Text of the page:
THE TROUBLE BEGAN IN THE LATE 1990s. That’s when the doctors got frustrated with John Ward. He had finally sought treatment for his raspy voice, and vocal therapist after laryngologist after ear, nose, and throat doctor recommended rest and therapy for what many of them pegged as laryngitis. But nothing helped, no matter how diligently Ward followed their orders. Years passed. His voice worsened to a whisper. Yet the diagnosis remained the same, just as the problem remained Ward’s and never any hospital’s. The man simply was not trying hard enough to save his voice, the thinking went. By 2002, with an outlook as bleak as it was unforgiving, John Ward began fearing for his way of life.
Ward was a professor at Northwestern University’s business school and a lecturer and consultant the world over, an inquisitive man and an expert on family businesses who loved what he did. He had a slight, unprepossessing frame; wore thin-rimmed glasses; and made little effort to hide his ever-retreating gray hairline. In presentations, Ward could no longer project his voice; he had to rely on strained necks and the kindness of forced smiles to get through a session. Ward hated that. So he began lugging around a mic, a small amplifier, and a whiteboard to his appearances. But he couldn’t shake the thought that his equipment distracted from his speeches more than they aided them.
His life outside the lecture circuit suffered, too. To spare his voice he carried around 35 index cards with common responses to everyday questions, each card with its own smiley face. Yet presenting one to a stranger or even an associate only elicited pity. He went to parties but found himself excluded from conversation. When he played host he had to limit the number of people he could invite: too large a group, and he couldn’t be heard. Some friends, perhaps only naturally, fell out of contact with him. What would Christmas with his family become? And what would he do for a living if he couldn’t speak? That thought scared him most.
In 2002, a colleague at Northwestern recommended Ward see a laryngologist in Boston, a guy named Steven Zeitels. He was a world-famous surgeon, with a short but thick build ("squat" would always come to mind when describing him), thinning red hair, a graying beard, and the perpetually half-closed eyes of the overscheduled. His former patients included Cher, Steven Tyler, and Julie Andrews. When Ward met with Zeitels in late 2002, Zeitels told him there was a 20 percent chance he had cancer of the vocal cords. A biopsy was scheduled.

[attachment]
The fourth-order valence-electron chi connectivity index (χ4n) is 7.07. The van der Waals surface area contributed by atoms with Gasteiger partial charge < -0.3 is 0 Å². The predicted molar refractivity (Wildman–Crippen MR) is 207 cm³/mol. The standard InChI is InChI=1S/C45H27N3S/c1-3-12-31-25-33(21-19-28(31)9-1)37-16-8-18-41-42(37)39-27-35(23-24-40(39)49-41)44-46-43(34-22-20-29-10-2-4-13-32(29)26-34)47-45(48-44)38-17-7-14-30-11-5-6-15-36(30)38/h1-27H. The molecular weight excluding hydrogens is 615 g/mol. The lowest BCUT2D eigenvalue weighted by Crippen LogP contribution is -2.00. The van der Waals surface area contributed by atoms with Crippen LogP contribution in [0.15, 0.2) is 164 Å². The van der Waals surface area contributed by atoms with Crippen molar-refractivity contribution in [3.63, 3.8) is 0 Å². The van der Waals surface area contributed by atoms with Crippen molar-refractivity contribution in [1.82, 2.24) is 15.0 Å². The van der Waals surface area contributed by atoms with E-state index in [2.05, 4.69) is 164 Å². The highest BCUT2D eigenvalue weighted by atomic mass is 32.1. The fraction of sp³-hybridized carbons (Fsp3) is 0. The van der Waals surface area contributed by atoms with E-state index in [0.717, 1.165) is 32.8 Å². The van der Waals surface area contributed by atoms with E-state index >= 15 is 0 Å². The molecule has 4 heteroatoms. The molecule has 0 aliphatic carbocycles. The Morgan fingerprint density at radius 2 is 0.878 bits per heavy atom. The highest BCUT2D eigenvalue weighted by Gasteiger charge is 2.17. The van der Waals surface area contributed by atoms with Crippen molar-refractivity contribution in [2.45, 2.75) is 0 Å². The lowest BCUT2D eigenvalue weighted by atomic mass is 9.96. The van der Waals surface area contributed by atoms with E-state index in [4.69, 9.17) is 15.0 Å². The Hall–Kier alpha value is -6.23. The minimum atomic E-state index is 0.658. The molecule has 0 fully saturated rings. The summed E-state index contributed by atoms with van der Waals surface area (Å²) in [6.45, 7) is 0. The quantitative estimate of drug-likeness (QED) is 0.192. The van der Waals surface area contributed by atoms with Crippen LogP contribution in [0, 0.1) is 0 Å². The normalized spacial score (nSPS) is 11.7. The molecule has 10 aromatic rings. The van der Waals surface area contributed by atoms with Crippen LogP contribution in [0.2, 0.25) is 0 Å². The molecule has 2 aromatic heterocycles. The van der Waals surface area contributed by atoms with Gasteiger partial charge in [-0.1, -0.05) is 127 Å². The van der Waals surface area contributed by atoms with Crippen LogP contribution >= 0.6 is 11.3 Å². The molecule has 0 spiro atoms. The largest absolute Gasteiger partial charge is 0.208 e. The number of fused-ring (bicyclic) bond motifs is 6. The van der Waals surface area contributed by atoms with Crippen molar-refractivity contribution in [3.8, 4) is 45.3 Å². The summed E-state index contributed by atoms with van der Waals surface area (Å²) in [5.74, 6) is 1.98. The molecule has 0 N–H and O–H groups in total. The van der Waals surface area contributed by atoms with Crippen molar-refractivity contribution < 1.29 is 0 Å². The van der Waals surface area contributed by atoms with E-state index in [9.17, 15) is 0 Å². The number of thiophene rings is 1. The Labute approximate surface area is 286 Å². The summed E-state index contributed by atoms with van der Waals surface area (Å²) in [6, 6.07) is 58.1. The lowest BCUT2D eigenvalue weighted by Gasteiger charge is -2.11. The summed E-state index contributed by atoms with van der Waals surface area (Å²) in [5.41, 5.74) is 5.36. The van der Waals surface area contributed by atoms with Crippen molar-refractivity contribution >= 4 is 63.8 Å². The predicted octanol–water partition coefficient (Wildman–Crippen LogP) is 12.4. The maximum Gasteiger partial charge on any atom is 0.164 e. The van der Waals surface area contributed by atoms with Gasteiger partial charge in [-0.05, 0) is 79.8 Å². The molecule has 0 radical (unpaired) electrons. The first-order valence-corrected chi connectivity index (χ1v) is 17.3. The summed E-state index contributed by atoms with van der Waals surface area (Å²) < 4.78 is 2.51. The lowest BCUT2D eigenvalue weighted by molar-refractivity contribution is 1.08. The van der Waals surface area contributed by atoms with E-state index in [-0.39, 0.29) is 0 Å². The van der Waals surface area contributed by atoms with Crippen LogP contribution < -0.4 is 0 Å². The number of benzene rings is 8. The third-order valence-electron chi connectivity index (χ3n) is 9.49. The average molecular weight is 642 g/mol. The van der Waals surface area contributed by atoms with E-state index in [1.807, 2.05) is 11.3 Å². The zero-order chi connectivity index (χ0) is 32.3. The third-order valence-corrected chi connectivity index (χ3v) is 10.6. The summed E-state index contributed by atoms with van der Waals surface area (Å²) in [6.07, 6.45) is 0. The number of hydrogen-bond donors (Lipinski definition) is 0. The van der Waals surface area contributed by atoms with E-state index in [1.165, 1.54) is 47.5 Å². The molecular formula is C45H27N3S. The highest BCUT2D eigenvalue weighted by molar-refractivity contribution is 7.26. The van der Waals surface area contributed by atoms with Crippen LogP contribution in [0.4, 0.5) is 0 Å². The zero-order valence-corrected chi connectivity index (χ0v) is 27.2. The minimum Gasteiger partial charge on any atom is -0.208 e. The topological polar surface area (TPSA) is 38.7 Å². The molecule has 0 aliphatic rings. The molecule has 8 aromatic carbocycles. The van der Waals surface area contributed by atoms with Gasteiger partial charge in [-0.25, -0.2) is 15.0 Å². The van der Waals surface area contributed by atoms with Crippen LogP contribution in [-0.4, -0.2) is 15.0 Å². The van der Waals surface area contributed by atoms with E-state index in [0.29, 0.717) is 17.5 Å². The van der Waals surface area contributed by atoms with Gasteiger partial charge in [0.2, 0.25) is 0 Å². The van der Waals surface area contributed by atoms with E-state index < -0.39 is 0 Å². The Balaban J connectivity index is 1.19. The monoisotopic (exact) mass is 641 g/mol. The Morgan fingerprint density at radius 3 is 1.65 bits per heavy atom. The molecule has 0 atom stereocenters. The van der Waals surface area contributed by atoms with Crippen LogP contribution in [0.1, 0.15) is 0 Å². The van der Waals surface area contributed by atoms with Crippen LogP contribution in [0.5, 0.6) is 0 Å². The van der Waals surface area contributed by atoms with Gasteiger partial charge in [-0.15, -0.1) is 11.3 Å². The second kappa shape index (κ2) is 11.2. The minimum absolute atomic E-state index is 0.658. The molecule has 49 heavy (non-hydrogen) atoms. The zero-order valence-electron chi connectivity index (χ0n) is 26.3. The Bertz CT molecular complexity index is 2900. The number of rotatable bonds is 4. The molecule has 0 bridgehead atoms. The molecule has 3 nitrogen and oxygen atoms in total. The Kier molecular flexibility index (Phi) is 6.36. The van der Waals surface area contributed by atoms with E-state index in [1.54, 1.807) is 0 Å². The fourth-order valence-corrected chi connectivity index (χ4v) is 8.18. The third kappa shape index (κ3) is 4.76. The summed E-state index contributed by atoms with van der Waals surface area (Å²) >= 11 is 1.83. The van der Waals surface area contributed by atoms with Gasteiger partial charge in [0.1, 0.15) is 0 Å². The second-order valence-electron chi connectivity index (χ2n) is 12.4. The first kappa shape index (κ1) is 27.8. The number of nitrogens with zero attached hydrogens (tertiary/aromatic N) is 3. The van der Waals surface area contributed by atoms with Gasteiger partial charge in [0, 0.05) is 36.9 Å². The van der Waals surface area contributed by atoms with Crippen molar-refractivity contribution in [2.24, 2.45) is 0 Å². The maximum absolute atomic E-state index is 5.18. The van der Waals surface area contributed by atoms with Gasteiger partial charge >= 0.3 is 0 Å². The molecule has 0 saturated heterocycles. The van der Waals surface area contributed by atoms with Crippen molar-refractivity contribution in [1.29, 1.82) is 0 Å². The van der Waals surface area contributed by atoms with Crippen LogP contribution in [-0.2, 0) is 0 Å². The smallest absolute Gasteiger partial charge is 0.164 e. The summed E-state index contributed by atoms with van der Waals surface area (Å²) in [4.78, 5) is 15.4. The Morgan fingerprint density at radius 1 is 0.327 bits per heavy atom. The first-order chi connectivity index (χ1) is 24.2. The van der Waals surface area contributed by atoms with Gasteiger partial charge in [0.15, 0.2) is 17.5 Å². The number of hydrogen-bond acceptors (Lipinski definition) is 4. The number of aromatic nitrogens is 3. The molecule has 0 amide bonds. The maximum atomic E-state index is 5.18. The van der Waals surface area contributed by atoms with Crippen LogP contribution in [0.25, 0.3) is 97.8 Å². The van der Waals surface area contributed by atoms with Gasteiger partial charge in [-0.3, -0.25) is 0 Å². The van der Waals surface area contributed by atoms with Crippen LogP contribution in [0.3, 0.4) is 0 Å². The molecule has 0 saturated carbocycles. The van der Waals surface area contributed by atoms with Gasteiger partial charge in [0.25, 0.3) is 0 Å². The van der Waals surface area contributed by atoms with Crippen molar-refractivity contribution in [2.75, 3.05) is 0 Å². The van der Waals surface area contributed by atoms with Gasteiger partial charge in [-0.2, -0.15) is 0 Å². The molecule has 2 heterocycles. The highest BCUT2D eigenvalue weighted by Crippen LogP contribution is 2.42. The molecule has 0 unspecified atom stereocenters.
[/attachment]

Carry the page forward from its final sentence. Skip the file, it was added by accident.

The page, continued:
Ward’s wife, Gail, the principal of a Chicago high school, couldn’t go to the appointment. That day she was hosting Chicago Mayor Richard M. Daley at a chamber of commerce luncheon. There, the minutes stretched into a couple of hours without a call from her husband. Finally, she called Zeitels’s office and got the doctor on the phone. He told her John had cancer, a tumor on each vocal cord.
"You hear the word ‘cancer,’ and you sort of lose your mind," Gail says. But John Ward didn’t. "It was almost a relief," he says. At last there was a culprit; he could try to find a way forward. Gail flew to Boston immediately so the three of them could discuss treatment options. That’s when Zeitels told them something else: He’d like John to be the world’s first patient for a new form of surgery. Working with minimally invasive lasers, Zeitels had repaired the broken blood vessels and incised the polyps and precancerous growths of hundreds of patients. He thought his lasers could also treat cancer, the heat from the light basically cooking the tumor. Radiation or chemotherapy would not be required; the laser would do all the work. Zeitels encouraged the Wards to do their homework — quite literally read academic texts — before making a decision. He also told them to seek outside opinions. Many of them.
And so they did. And each and every oncologist and radiologist said that Zeitels’s proposed surgery was a bad idea. Better to treat the cancer by proven means. The problem was that radiation precluded any other type of treatment. And what few doctors acknowledged was radiation’s own death sentence: an oftentimes successful remedy but a life with limited or no speech, because radiation in many cases stiffens the vocal cords beyond use.
Ward knew that was no life at all.
He called Zeitels back. As so many others had, he would entrust Zeitels with his future.